As much as I would like to sympathize with the parents of picky eaters, most of the feeding problems I have encountered with my own children have tended to toward the opposite extreme. My preschoolers would all eat anything. The question was, were would they go to get full?
We’ve caught them gleaning used chewing gum from beneath restaurant tables. Licking smashed gummy bears from the soles of their shoes. And ingesting bugs, worms, or other slimy substances they’ve found buried in our flowerbeds. Yuck! I was glad when they grew old enough to be just a tad more discriminating in their tastes.
I remember one such incident as if it were yesterday, although it was over two decades ago that it happened. My third-born was about four at the time. One afternoon as I stood at the kitchen sink washing up the lunch dishes, I saw him come through our back door munching on a suspicious looking bread roll.
Not recognizing it as anything I’d ever brought home from the grocery story, I stopped him. “Sweetheart, where on earth did you get that?”
Rustling up some grub
At this, my son smiled broadly, his little eyebrows shooting up in excitement. He hurriedly swallowed the bite in his mouth and answered proudly, “Molly brought it home. It’s good!”
Understand: Molly was the name of our dog. So what my little boy was telling me, between mouthfuls, was that this shaggy, smelly mutt had been digging through our neighbors’ garbage cans (again), found some tasty treat they’d tossed out — how many days ago? — and carted it home for dinner, tail wagging, saliva dripping in anticipation, whereupon she was accosted by my tenacious preschooler, who wrestled the bun away from the dog in order to finish it himself.
Now doesn’t that sound appetizing?
What made it worse was the fact I had served him a hot, nutritious meal just half an hour earlier. Which might actually have satisfied his hunger had he not been in such a rush to get back outdoors and play. Moreover, our pantry and refrigerator were both full of fresh, delicious food that would have been his for the asking.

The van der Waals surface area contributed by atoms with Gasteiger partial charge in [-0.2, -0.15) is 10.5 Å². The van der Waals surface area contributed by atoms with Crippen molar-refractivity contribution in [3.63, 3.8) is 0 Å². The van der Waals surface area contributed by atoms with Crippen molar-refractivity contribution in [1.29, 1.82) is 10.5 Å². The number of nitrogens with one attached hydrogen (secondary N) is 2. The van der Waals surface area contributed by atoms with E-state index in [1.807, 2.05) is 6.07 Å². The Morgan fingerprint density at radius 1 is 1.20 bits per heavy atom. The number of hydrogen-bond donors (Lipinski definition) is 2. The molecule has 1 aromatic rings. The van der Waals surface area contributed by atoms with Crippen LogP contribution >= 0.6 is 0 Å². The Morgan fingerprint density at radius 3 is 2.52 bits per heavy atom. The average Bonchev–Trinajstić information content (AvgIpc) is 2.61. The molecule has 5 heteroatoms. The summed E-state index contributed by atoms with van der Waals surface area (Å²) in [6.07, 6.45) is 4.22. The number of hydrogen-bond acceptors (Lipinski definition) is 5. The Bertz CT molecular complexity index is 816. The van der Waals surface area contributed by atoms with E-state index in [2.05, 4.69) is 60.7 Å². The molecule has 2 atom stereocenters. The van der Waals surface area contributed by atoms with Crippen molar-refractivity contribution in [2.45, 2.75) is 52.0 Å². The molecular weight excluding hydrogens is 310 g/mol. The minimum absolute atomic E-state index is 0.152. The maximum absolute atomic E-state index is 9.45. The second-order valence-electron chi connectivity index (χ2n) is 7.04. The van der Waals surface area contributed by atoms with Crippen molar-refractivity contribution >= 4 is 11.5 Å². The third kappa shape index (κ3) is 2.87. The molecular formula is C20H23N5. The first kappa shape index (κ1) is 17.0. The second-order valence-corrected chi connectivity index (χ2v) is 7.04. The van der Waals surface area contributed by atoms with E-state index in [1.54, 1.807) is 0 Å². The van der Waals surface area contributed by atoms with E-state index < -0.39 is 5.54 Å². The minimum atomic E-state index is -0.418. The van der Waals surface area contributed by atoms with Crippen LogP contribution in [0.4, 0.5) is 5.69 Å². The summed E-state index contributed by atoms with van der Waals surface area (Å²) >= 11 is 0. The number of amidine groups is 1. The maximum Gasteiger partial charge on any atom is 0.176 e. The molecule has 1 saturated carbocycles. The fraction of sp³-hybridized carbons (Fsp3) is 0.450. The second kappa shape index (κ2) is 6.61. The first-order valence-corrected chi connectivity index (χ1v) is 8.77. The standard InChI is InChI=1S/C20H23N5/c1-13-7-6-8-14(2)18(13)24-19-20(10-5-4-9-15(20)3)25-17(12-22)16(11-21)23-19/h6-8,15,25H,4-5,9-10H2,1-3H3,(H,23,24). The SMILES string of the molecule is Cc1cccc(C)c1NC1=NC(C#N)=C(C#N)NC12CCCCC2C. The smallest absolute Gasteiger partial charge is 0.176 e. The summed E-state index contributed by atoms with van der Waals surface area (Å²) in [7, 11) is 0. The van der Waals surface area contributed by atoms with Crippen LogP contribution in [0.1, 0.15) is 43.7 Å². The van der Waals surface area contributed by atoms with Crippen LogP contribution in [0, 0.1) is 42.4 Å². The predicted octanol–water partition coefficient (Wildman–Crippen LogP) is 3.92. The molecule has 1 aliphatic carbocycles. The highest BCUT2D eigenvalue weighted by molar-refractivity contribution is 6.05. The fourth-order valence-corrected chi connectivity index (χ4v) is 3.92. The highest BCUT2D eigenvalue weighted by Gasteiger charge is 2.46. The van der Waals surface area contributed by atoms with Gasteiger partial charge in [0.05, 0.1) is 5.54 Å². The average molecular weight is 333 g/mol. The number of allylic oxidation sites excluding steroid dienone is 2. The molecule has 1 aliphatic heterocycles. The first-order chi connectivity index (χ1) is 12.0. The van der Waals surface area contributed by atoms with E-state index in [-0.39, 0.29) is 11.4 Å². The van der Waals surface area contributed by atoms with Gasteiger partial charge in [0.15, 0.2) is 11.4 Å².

I’m not hungry (for that)
I retch at the thought of eating something scrounged from an alley trashcan. But I must admit I’ve been guilty of doing something just as bad. How often do I willingly pass up the bountiful table God has prepared for me in favor of something far less savory? How often do I…
- …skip reading God’s Word to scroll instead through social media accounts?
- …trade the peace that passes understanding for sleepless nights of fear and worry?
- …swap the joy of the Lord for annoyed irritability?
- …marginalize the love of Jesus to chase after the affection and approval of fickle friends?
How often do I despise God’s provision of every good gift to go searching for something that will never satisfy my soul?
Can you relate?
If we could see our actions the way our Heavenly Father sees them – as those of children spurning nutritious, homemade meals to steal soggy morsels from slobbering mutts – perhaps those pilfered delicacies would lose their attraction.
Isn’t it time we rethink our strategy and return to our seats at the Lord’s table, grateful for all He has provided there?